The eternal now

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As you read this note, you and I will be standing astride two separate years. Like the mythological Janus, we will be looking at the passing of time in two directions—forward and backward. (Unlike Janus, though, we are not mythological gods in charge of beginnings and endings, nor do we guard the gates of Heaven.)

This is a good thing—looking at time as more than just this moment—because both memory and foresight are gifts of immeasurable worth. Gifts worth my gratitude at this time of year.

I spend a lot of my quiet time during a day soaring over both the past and the future. Not forsaking attention to the present moment—mindful of its beauty and blessing—I enjoy moving effortlessly along time’s linear dimensions. And because history tends to repeat itself, time’s circular repetitions, too.

At this time of year especially—Christmas greetings of many kinds have filled my mailbox—I am pleasantly overwhelmed by memories of times past. The good things that occurred, the people who made life a joy, the events that became blessings. Failures, missteps, short-sighted choices as well as unexpected, undeserved fortune and well-being.

What I notice and experience also invites me into a preferred future. Not necessarily planning its dimensions, but more like imagining how it might unfold. How I can build on then-and-now to create what I hope will be coming down the line—scenarios that reach from the future back to the present moment and give it meaning.

On this day I am also aware that persistent dwelling on the half-remembered past can lead to the pleasant paralysis of nostalgia—literally, “home sickness”. On the other hand, I know how thinking about impending events inevitably encourages hand-wringing anxiety that freezes me in the stress-reactions of inaction and negativity.

Given these over-reactions, though, I don’t think I would choose to live in an eternal now—a state of being in which decisions are created out of memory-free thin air and future consequences are dismissed as avoidable or undeserved. Living only for the moment seems like turning down the gifts of memory and foresight. Instead, I hope to use both gifts gratefully.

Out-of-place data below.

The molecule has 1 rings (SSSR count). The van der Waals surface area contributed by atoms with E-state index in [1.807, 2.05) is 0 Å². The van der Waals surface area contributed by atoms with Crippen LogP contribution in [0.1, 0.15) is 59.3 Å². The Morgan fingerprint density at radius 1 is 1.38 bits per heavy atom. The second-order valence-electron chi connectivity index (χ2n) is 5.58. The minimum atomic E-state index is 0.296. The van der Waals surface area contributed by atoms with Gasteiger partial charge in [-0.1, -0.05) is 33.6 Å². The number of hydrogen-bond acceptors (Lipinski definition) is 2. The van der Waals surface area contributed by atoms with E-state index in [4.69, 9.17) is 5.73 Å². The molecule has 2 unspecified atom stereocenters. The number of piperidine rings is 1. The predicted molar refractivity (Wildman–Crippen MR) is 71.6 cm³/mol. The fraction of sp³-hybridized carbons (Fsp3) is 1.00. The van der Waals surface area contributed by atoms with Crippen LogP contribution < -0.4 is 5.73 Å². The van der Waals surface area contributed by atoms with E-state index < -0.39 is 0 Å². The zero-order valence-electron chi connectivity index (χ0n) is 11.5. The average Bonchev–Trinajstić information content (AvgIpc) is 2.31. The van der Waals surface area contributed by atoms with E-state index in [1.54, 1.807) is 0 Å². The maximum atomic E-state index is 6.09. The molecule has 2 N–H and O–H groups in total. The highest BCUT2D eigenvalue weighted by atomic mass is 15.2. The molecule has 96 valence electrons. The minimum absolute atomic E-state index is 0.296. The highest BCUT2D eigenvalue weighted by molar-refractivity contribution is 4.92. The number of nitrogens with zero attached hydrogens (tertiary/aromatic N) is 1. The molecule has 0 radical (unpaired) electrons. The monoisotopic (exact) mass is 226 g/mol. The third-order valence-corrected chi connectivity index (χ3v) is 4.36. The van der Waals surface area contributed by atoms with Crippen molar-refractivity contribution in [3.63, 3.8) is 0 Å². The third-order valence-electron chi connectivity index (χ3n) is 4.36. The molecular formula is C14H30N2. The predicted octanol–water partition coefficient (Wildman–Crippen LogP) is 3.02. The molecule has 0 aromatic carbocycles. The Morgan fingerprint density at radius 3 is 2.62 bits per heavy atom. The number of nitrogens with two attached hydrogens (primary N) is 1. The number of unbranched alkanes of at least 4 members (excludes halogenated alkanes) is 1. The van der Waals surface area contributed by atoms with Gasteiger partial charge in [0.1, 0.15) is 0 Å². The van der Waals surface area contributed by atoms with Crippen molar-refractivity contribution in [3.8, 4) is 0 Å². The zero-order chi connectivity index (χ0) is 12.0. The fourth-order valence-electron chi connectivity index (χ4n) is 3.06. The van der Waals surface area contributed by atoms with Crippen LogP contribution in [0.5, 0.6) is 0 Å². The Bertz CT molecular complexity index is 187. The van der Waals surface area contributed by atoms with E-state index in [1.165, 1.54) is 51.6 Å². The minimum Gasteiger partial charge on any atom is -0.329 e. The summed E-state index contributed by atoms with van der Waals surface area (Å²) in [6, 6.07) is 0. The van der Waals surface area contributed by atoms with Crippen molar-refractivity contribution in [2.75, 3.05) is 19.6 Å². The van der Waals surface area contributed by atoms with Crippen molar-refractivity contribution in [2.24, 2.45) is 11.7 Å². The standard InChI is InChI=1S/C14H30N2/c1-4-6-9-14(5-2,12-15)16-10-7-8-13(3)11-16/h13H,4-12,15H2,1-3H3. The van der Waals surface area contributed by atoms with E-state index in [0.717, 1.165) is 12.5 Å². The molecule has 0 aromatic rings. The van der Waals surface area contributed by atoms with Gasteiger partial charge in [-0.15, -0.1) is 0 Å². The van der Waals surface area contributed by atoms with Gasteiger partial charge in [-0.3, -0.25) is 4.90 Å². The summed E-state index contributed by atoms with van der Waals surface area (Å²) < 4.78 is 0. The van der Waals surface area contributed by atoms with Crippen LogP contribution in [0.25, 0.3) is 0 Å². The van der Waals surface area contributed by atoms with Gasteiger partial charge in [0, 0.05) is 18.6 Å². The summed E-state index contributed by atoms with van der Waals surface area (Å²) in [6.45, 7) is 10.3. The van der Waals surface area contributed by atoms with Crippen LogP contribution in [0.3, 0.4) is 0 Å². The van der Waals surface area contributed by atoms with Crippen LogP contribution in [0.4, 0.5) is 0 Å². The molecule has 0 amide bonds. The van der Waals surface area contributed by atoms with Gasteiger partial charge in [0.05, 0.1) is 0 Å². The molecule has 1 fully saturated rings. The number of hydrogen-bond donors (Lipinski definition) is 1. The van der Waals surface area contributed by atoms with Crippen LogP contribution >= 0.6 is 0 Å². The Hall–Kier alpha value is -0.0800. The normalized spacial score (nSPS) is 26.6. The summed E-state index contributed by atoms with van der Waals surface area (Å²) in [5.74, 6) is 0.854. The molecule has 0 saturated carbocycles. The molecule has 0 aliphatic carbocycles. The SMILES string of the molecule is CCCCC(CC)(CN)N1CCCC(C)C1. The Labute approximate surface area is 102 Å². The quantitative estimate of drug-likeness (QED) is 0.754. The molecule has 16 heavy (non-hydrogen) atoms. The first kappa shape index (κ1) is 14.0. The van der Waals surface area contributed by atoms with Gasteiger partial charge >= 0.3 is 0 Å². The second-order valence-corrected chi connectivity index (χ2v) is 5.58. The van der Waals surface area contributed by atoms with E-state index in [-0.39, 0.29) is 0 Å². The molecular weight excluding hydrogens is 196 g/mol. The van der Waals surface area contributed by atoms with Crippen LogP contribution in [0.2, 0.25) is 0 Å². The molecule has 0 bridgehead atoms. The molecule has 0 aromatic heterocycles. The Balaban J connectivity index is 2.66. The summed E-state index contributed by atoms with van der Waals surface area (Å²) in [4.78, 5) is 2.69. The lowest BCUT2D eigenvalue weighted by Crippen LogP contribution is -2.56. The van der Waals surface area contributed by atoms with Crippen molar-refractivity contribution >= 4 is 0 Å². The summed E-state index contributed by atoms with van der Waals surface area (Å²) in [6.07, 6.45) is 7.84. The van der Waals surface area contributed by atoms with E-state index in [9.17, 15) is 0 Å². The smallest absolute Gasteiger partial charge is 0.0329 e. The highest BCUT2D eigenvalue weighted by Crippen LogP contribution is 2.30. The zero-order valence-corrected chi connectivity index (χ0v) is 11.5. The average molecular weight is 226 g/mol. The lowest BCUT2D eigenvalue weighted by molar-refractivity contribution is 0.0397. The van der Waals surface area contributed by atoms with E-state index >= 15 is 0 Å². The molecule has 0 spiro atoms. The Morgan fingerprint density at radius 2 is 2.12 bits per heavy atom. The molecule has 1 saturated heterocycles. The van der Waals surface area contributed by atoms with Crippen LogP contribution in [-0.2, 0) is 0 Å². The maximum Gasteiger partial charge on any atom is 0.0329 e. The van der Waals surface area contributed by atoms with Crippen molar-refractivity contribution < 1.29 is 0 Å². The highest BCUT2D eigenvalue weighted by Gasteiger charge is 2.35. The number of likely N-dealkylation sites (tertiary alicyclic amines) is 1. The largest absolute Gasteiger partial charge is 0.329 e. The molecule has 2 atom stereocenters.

Looking back, I can see forks in the road, habits and blessings combined to create the person I am now. Looking forward, I can grasp forgiveness, purpose and assets to honor the person I hope to become. In honoring the past, preparing for the future and fully appreciating the present, I can stand above any noise and chaos that could capture my attention. The Janus-like mental exercise of looking in both directions expands my capabilities out to their God-given edges. With sharpened recollections of the past, I am less likely to repeat poor choices.

With faith and hope in God’s presence in my remaining years, I can approach each day with assurance that God’s proven providence (past) will continue beyond this moment (present) into a promised tomorrow (future).

As the words of the fourth-century Christmas hymn state the matter:

“Of the Father’s love begotten
Ere the worlds began to be,
He is Alpha and Omega, he the source, the ending he
Of the things that are, that have been, and that future years shall see,
Evermore and evermore.”

At this pausing point between last and first days, AMEN!

About the author

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Bob Sitze

BOB SITZE has filled the many years of his lifework in diverse settings around the United States. His calling has included careers as a teacher/principal, church musician, writer/author, denominational executive staff member and meat worker. Bob lives in Wheaton, IL.

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Avatar By Bob Sitze
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Bob Sitze

BOB SITZE has filled the many years of his lifework in diverse settings around the United States. His calling has included careers as a teacher/principal, church musician, writer/author, denominational executive staff member and meat worker. Bob lives in Wheaton, IL.

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